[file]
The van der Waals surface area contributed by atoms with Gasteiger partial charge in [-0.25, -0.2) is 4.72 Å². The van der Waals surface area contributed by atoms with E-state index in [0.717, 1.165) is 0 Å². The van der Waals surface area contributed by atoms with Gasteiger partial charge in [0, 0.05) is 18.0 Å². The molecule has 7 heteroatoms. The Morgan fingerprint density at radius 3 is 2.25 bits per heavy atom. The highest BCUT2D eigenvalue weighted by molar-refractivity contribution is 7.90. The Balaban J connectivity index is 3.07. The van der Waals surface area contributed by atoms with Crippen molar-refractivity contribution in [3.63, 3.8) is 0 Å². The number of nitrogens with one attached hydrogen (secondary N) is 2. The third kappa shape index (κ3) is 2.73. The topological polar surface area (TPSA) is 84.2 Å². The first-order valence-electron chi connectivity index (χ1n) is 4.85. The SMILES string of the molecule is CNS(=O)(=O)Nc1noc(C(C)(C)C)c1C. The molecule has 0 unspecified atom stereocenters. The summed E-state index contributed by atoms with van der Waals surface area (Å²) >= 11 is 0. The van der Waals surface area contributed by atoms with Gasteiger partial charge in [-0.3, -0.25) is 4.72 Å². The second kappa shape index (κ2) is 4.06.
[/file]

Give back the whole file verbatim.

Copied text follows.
The van der Waals surface area contributed by atoms with Gasteiger partial charge in [-0.25, -0.2) is 4.72 Å². The van der Waals surface area contributed by atoms with E-state index in [0.717, 1.165) is 0 Å². The van der Waals surface area contributed by atoms with Gasteiger partial charge in [0, 0.05) is 18.0 Å². The molecule has 7 heteroatoms. The Morgan fingerprint density at radius 3 is 2.25 bits per heavy atom. The highest BCUT2D eigenvalue weighted by molar-refractivity contribution is 7.90. The Balaban J connectivity index is 3.07. The van der Waals surface area contributed by atoms with Crippen molar-refractivity contribution in [3.63, 3.8) is 0 Å². The number of nitrogens with one attached hydrogen (secondary N) is 2. The third kappa shape index (κ3) is 2.73. The topological polar surface area (TPSA) is 84.2 Å². The first-order valence-electron chi connectivity index (χ1n) is 4.85. The SMILES string of the molecule is CNS(=O)(=O)Nc1noc(C(C)(C)C)c1C. The molecule has 0 unspecified atom stereocenters. The summed E-state index contributed by atoms with van der Waals surface area (Å²) >= 11 is 0. The van der Waals surface area contributed by atoms with Gasteiger partial charge in [-0.3, -0.25) is 4.72 Å². The second kappa shape index (κ2) is 4.06.